Children rejected by NHS mental health trusts as criteria for GP referrals tightens
EXCLUSIVE GPs are facing increasing difficulties in getting their child referrals accepted by NHS mental health trusts in England unless their patients are severely mentally unwell, a Pulse investigation reveals.
A Pulse analysis of data on referral criteria used by 29 NHS mental health trusts in England (out of 56) has found a third only accept patients with ‘severe/significant’ conditions for specialist child and adolescent mental health services (CAMHS).
Just one in five NHS mental health trusts accept referrals for children with all severities of mental health conditions, according to the data Pulse collected through Freedom of Information (FOI) requests (see table, below.)
Meanwhile, a Pulse survey of 935 GPs found nearly 30% said criteria for CAMHS referrals have become stricter in the past year.
GPs have warned children are being forced to wait until their condition escalates before being seen by a specialist and that the strict referral requirements reflect the lack of resources to deal with spiralling demand.
In some cases patients have to attempt suicide in order for their referral to be accepted by specialist CAMHS, according to GPs who spoke to Pulse as part of the investigation.
The lack of NHS specialist treatment on offer means mentally unwell children are often told to seek help from charities instead, but these services largely do not have doctors in place, instead offering counsellors.
This is at a time when referrals for children’s mental health services are rising – up by 18% between 2017/18 and 2018/19, according to NHS Digital data.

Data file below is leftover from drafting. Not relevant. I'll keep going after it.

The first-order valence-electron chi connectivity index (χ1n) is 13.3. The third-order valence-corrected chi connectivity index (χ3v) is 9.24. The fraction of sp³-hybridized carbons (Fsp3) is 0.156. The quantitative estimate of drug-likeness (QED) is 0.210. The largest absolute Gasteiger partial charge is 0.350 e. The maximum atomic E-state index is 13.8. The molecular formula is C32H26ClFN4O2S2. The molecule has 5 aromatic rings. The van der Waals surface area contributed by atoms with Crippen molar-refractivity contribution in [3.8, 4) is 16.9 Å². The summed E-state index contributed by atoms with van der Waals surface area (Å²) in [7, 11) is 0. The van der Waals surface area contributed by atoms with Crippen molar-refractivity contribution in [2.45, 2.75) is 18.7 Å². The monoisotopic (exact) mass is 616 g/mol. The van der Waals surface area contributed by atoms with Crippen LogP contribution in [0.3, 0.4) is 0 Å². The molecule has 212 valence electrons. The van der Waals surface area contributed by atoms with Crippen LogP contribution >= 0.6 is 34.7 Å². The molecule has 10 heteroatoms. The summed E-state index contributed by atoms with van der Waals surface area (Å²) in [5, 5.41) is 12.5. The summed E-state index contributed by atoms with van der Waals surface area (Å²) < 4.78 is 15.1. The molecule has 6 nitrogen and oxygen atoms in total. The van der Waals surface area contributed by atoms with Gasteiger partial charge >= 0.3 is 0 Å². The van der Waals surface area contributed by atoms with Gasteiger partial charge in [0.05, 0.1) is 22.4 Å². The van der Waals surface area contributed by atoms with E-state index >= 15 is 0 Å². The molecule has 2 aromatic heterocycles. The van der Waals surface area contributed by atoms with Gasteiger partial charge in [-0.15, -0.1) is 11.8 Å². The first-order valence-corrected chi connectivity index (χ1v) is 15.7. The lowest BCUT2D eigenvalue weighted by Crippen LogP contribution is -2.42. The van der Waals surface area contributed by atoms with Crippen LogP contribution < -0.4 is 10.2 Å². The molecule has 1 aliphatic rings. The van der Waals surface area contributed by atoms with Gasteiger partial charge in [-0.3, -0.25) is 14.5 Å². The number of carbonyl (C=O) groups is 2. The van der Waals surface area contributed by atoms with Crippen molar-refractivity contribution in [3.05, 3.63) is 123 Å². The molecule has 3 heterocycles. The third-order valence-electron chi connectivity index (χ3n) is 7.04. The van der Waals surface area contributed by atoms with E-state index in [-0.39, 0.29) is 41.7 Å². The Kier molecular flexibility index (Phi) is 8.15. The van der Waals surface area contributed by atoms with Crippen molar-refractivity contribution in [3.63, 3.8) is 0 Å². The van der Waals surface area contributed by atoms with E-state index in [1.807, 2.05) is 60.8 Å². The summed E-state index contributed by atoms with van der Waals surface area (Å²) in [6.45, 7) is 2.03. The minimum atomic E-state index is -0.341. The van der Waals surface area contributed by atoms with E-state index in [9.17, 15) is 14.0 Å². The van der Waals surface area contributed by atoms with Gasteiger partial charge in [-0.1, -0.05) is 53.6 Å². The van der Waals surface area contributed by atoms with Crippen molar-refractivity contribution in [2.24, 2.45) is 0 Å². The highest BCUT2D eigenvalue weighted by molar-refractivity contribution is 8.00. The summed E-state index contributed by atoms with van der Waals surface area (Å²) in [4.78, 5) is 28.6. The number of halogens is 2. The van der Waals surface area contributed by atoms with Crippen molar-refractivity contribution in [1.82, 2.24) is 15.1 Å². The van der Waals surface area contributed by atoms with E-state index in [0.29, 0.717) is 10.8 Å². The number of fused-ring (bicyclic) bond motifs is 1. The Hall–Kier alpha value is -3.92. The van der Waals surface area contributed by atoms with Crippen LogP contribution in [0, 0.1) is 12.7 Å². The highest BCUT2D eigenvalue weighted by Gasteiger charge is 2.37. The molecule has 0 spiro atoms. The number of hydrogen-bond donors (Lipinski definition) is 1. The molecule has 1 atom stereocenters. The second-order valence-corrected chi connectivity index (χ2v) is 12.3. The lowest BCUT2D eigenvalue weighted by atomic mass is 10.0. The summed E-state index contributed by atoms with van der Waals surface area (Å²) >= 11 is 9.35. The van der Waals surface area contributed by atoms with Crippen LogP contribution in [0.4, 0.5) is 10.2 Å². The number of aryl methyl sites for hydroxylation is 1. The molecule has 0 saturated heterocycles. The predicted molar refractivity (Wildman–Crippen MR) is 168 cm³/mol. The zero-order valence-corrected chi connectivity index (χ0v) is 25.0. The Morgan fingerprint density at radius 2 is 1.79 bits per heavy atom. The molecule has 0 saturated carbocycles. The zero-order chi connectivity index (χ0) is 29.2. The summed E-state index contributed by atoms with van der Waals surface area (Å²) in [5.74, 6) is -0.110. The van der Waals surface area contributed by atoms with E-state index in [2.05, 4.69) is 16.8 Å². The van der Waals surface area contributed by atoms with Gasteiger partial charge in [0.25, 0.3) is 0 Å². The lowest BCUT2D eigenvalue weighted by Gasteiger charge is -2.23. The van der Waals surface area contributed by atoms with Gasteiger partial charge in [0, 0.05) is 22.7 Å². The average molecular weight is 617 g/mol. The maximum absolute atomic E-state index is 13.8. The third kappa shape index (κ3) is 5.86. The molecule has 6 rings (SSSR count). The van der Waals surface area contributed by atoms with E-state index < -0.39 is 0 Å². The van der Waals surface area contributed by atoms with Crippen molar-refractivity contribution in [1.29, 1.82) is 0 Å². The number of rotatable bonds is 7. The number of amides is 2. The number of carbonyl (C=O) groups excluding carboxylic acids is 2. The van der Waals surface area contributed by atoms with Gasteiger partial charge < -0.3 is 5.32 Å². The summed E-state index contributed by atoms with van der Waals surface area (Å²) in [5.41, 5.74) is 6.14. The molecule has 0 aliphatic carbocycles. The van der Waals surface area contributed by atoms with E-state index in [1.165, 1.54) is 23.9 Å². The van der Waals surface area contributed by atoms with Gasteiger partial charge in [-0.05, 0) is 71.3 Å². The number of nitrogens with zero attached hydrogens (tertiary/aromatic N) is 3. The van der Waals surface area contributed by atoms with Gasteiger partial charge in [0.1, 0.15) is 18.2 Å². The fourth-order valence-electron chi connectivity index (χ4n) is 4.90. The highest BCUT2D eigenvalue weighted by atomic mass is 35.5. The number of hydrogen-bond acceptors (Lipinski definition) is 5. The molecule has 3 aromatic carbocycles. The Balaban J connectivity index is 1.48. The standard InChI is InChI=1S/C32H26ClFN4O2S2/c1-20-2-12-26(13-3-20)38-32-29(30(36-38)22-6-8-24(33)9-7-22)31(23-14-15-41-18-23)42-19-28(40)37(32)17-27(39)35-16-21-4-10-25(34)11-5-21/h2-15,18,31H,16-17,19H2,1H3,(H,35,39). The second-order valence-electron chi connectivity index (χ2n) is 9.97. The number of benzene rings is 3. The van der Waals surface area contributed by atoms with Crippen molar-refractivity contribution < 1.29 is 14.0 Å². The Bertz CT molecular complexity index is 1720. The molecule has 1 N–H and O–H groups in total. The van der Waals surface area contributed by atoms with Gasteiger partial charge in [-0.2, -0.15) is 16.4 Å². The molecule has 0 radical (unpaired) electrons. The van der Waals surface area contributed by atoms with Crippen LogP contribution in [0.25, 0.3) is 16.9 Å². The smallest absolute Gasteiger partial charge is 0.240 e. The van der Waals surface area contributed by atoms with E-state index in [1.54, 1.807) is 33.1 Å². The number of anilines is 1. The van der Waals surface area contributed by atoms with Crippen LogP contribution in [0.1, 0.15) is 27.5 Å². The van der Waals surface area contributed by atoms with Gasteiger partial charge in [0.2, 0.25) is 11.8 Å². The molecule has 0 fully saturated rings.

BMA GP Committee chair Dr Richard Vautrey said tighter referral requirements are being used to manage demand.
He said: 'As with all other areas of the NHS, specialist children's mental health services are under growing pressure with insufficient resources to cope.
'The use of increasingly strict referral criteria to help manage this demand can mean that only the sickest patients are getting the care they need.
'This in turn means many young people with less severe – but still serious nonetheless – issues are not getting access to the specialist care their GP believes they need, or are having to wait until their condition worsens before they are seen by a specialist.'
He added: 'This delay is distressing for the young person and their families and can cause problems for the GP, who struggles to provide adequate support because of a lack of alternative local options.”
An NHS England spokesperson said: ‘The NHS is ahead of its target on ensuring as many children as possible receive mental health care, and the long-term plan commits to ensuring an extra 345,000 children and young people get the care they need by 2023, backed by extra funding of £2bn.’